Pte Frederick Harold Wightman MM, 14761, 6th Battalion Bedfordshire Regiment, was killed in action near Arras in France on April 23rd, 1917. He was aged 22.
No report of his death appears to have been published in local newspapers around that time, although he is commemorated on the Luton Roll of Honour as a recipient of the Military Medal. However, a report in the Beds & Herts Saturday Telegraph (February 1st, 1919)said Pte Wightman had been awarded the Military Medal for gallantry during the Battle of Arras.
Pte Alfred George Titmuss, 32174, 6th Battalion Bedfordshire Regiment, was presumed killed in action during the second Battle of Arras in France on April 23rd, 1917. He was aged 21.
A letter from Lieut Dudley to parents George and Sarah Kate Titmuss, of 40 Milton Road, Luton, said their son was reported as missing and he was afraid he must now be either dead or a prisoner of war. Many inquiries had been made, but none of his comrades could say what happened to him.
Pte Harry Taylor, 31918, 6th Battalion Bedfordshire Regiment, was killed in action at the Battle of Arras in France on April 23rd, 1917.
Parents Henry and Minnie Taylor, of 5 Pondwicks Road, Luton, were informed by platoon Sgt S. C. Laurence that their son had been posted as missing on April 23rd. The last time he had seem Pte Taylor was when they had dug in the trenches ahead of the order to advance.
Pte Garner, who was in Harry's section reported that Pte Taylor had been wounded, but beyond that there was no further information.
Pte Albert Jesse William Day, 32114, 6th Battalion Bedfordshire Regiment, was killed in action on or soon after April 23rd, 1917, at the Battle of Arras. Two months later his widowed mother Emily at 25 Brache Street, Luton, was still awaiting definite news of the fate of her son, who had been reported missing since April 23rd.
Pte Leonard Anderson, 33586, 1st Battalion Bedfordshire Regiment, was killed in action in the Battle of Arras in France on April 23rd, 1917. He was aged 28.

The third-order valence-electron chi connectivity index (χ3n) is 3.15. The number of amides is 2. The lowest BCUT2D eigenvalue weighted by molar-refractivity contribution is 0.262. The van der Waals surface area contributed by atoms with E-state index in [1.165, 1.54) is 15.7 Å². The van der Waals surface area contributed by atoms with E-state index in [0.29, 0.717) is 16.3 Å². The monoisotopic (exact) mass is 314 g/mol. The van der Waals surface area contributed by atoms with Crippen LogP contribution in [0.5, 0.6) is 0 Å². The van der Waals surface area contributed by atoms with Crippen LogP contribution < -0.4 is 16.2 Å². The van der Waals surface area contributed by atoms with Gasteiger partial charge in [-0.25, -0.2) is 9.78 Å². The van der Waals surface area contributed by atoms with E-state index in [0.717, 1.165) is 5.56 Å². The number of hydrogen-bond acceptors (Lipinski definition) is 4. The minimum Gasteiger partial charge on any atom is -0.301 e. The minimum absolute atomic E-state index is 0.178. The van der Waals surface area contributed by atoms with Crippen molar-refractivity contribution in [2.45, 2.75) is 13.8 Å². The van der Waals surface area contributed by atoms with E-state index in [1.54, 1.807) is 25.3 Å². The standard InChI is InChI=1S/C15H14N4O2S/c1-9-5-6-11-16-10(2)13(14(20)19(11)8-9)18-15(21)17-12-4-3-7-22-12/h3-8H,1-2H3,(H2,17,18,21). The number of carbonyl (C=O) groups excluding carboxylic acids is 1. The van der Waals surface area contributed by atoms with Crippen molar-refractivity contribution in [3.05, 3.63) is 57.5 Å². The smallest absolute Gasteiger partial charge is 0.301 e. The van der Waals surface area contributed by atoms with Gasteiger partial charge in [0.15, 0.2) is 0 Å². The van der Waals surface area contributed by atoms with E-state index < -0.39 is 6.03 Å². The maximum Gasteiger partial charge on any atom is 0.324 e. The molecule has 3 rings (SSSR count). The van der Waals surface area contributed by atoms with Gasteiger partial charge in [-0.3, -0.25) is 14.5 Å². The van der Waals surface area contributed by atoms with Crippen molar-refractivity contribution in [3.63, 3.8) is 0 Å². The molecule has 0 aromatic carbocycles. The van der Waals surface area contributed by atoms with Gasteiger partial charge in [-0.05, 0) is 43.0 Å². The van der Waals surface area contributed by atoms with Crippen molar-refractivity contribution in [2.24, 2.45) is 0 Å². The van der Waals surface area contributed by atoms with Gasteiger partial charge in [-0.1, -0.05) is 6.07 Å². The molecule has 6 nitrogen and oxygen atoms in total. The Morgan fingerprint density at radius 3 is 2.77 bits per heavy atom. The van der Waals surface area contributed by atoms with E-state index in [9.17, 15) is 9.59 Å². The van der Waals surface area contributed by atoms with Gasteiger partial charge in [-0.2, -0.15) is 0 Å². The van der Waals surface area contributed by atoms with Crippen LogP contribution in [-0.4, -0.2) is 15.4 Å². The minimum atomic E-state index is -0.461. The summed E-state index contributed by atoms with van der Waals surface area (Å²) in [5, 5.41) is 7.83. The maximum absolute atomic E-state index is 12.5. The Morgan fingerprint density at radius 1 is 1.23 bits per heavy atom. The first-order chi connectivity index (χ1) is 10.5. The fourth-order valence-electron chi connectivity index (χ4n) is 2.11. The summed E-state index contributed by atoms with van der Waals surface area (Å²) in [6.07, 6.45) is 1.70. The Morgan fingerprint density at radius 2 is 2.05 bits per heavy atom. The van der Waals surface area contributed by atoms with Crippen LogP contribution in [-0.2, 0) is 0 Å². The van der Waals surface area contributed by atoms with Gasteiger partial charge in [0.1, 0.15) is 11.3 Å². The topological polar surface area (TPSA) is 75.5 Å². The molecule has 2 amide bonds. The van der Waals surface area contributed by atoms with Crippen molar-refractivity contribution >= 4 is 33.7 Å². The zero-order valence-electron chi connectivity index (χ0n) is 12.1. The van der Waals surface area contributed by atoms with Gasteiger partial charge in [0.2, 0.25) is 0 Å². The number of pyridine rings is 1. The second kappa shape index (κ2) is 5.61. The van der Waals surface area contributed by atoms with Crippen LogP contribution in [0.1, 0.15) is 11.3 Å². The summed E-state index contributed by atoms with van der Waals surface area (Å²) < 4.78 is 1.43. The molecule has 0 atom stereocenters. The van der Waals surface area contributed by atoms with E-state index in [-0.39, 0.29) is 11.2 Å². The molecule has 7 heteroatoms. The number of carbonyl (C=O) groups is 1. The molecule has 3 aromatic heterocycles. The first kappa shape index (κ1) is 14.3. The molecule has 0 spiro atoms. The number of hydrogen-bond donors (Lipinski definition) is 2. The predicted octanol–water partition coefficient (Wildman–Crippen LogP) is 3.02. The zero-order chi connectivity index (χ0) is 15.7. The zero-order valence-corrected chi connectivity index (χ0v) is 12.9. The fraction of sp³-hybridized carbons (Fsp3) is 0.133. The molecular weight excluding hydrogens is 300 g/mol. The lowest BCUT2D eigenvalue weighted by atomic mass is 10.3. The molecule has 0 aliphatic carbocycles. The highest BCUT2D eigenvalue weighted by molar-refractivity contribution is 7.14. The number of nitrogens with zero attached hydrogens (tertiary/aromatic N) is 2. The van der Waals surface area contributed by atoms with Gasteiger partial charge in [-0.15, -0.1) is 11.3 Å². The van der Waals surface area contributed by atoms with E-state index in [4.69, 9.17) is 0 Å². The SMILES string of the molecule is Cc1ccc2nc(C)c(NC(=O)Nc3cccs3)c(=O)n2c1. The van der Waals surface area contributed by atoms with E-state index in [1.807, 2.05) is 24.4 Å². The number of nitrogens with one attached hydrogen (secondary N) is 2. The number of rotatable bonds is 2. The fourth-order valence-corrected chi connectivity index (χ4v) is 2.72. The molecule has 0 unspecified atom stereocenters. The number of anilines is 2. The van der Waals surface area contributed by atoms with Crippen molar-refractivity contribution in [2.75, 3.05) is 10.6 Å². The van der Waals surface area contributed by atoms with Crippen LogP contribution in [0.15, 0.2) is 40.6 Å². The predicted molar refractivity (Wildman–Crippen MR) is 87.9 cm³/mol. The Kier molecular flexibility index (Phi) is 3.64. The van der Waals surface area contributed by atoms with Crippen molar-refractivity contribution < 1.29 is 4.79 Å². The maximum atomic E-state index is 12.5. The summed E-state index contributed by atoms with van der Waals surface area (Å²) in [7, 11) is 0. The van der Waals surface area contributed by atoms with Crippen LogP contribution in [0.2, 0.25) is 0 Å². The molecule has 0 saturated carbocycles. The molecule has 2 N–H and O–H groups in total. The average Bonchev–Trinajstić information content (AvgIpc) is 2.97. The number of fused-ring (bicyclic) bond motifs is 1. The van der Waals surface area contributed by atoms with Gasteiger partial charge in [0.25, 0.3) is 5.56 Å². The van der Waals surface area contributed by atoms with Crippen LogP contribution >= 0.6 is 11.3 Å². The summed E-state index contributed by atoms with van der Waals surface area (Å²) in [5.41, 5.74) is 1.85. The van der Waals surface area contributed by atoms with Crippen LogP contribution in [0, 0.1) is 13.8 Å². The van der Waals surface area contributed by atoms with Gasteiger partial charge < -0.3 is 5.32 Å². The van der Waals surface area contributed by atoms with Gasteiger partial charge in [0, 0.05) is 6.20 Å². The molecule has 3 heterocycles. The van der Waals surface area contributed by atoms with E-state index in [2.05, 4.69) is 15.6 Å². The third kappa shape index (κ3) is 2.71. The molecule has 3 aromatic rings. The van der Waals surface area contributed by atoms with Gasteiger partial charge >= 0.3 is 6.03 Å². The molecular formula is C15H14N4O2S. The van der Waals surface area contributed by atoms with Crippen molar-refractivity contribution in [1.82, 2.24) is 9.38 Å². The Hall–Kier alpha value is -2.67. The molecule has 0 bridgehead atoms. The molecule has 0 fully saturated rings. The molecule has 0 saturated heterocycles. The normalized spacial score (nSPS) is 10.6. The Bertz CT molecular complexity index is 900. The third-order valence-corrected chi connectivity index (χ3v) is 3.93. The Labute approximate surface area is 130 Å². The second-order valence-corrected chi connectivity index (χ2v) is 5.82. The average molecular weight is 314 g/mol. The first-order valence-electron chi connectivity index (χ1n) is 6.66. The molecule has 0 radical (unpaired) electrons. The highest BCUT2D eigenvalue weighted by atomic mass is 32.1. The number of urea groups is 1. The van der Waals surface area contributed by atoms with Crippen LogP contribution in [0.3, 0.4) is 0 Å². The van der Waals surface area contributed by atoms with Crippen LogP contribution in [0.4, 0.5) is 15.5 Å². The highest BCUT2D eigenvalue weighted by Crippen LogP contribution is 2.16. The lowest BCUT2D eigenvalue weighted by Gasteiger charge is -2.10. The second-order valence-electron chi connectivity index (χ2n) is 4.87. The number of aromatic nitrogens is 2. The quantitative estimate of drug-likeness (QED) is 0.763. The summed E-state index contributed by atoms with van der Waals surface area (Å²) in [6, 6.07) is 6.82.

He was the eldest son of Frederick and Annie Anderson, of Ferndale, 57 Russell Rise, Luton. Lieut T. H. Warren, of a Canadian Infantry Battalion, wrote to Mrs Anderson to say the body of her son was buried reverently on the field of battle by a party from his battalion.
Pte Henry Steer, 31483, 1st Battalion Bedfordshire Regiment, was killed in action in France on April 23rd, 1917. He left a widow, Clara May, and two children, Henry William and Marjorie Louise, living at 144 Baker Street, Luton.
Although no official news had initially been received, one of his officers wrote to Clara to say her husband had been killed in action on April 23rd. He did not suffer any pain as his death was instantaneous.
Acting Cpl David Dilley, 33620, 1st Battalion Bedfordshire Regiment, was killed in action in France on April 23rd, 1917. He had celebrated his 23rd birthday just four days previously.
A pal wounded by the same shell that killed David wrote to parents William and Mary Ann Dilley at 8 Milton Road, Luton: "Your son was killed in the same shell hole I was in. I was wounded and managed to crawl from the hole. He did not suffer at all, but died quickly." The letter was written from a base hospital.
Pte Arthur Dillingham, 18421, 1st Battalion Bedfordshire Regiment, was killed in action near Arras in France on April 19th, 1917. His death was reported to be instantaneous.
He was 30 years of age and had enlisted in the Bedfords at the outbreak of war. He had served in France for two years and three months, during which period he was gassed, mined and spent a spell in hospital suffering from shell shock.
Pte George Hull, 15287, 6th Battalion Bedfordshire Regiment, was killed in action in France some time between April 9th and 12th, 1917. He was 28 and single from Upper Sundon, and had worked at the Sundon Cement and Lime Works before enlisting.
He was first reported to be missing on April 9th but it was not until early June that his mother Anne had confirmation that George had been killed in action.
Pte Albert Edward Nicholson, 233543 (8090), 1/2nd Battalion London Regiment (Royal Fusiliers), was killed in action in Flanders on April 12th, 1917. He was aged 28.
A Roll of Honour advert in The Luton News appears to the only local mention of Pte Nicholson's death. That was placed by his widow, Florence (nee Phillips), whom Albert had married in Luton in June 1915, and who was living at the time at 68 Tavistock Street, Luton. Florence later returned to live with her widowed mother, Hannah, at 50 Ivy Road, Luton, and never remarried.
Second Lieut Frederic George Thompson, 7th Bedfords attached to 6th Bedfords, was killed in action by a shell in France on April 11th, 1917. He was aged 30.
Although living in Castle Road, Bedford, he had spent 12 years as a cashier at Barclays Bank in Luton, whom he joined in 1904.
He had offered himself for service in he early stages of the war but had been rejected. About a year before his death, however, he got into the Inns of Court Officer Training Corps and was later gazetted to the Bedfordshire Regiment, with whom he went from Landguard to serve in France.
Pte Horace George McDonnell, 31903, 6th Battalion Bedfordshire Regiment, was killed in action in France on April 9th, 1917. This date was supplied in two contemporary letters received independently from the front by parents Walter and Alice McDonnell, of 29 Malvern Road, Luton, although later records give a date of April 12th.